Prevalence of mental health problems and sleep disturbances in nursing students during the COVID-19 pandemic: A systematic review and meta-analysis

Nurse Educ Pract. 2021 Nov;57:103228. doi: 10.1016/j.nepr.2021.103228. Epub 2021 Oct 7.


Aim: To identify the prevalence of mental health problems and sleep disturbances among nursing students during the COVID-19 pandemic.

Background: As a future professional workforce, nursing students are expected to play a role in controlling the COVID-19 pandemic; however, physical and mental health problems may hinder their willingness to stay in the nursing profession. Evidence of the prevalence of the health problems among nursing students related to COVID-19 may allow educators to manage their students' health problems and make them feel more positive about their future careers.

Design: Systematic review and meta-analysis. This study was prospectively registered with PROSPERO.

Data sources: Databases, including CINAHL, Embase, PubMed and Web of Science, were searched for all related journal articles, from database inception to June 29, 2021, published between 2020 and 2021.

Methods: This review was conducted following Preferred Reporting Items for Systematic Reviews and Meta-Analyses (PRISMA) guidelines using a PICOS search strategy. A DerSimonian-Laird random-effects model was used to estimate the prevalence and potential heterogeneity among the selected studies using the Cochran Q statistic and I-square test. Publication bias was assessed using the Egger intercept test.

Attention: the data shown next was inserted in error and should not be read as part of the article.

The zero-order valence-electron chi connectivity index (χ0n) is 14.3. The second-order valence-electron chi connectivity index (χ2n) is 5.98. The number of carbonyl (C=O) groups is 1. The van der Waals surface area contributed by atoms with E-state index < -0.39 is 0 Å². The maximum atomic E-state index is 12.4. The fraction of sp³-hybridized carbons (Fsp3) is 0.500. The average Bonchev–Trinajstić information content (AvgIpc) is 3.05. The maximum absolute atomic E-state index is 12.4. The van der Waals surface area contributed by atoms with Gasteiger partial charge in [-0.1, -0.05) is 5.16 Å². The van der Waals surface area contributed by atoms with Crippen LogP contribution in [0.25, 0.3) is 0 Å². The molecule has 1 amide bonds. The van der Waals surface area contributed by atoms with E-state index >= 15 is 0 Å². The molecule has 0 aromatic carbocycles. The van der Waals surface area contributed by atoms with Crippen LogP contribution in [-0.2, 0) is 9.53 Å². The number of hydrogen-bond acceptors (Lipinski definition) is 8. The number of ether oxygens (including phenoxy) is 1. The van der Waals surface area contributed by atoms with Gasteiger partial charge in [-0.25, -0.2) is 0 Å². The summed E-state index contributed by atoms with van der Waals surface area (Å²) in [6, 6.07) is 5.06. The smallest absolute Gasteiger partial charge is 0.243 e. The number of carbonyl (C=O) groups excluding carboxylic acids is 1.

Results: Seventeen studies were included in the meta-analysis, representing 13,247 nursing students. During the COVID-19 pandemic, the prevalence of four health problems and sleep disturbances were identified. The health problem with the highest prevalence in nursing students was depression (52%). Other COVID-19-related health problems were fear (41%), anxiety (32%) and stress (30%) and sleep disturbances (27%).

Conclusions: The findings from this study showed that strategies are necessary to manage nursing students' teaching and learning during the COVID-19 pandemic or similar future situations. Our results suggest that preparing modified distance learning might reduce the prevalence of health problems related to the educational process. In addition, providing regular mental health assessments or online mental health services to students may improve their mental health and increase their well-being. Nursing education policies regarding clinical practice remain to be formulated to ensure the achievement of competencies to support future careers while considering the mental readiness and safety of students.

Keywords: Mental health problems; Meta-analysis; Nursing students; Prevalence; Sleep disturbances.

Publication types

  • Meta-Analysis
  • Review
  • Systematic Review

MeSH terms

  • COVID-19*
  • Humans
  • Mental Health
  • Pandemics
  • Prevalence
  • SARS-CoV-2
  • Sleep
  • Students, Nursing*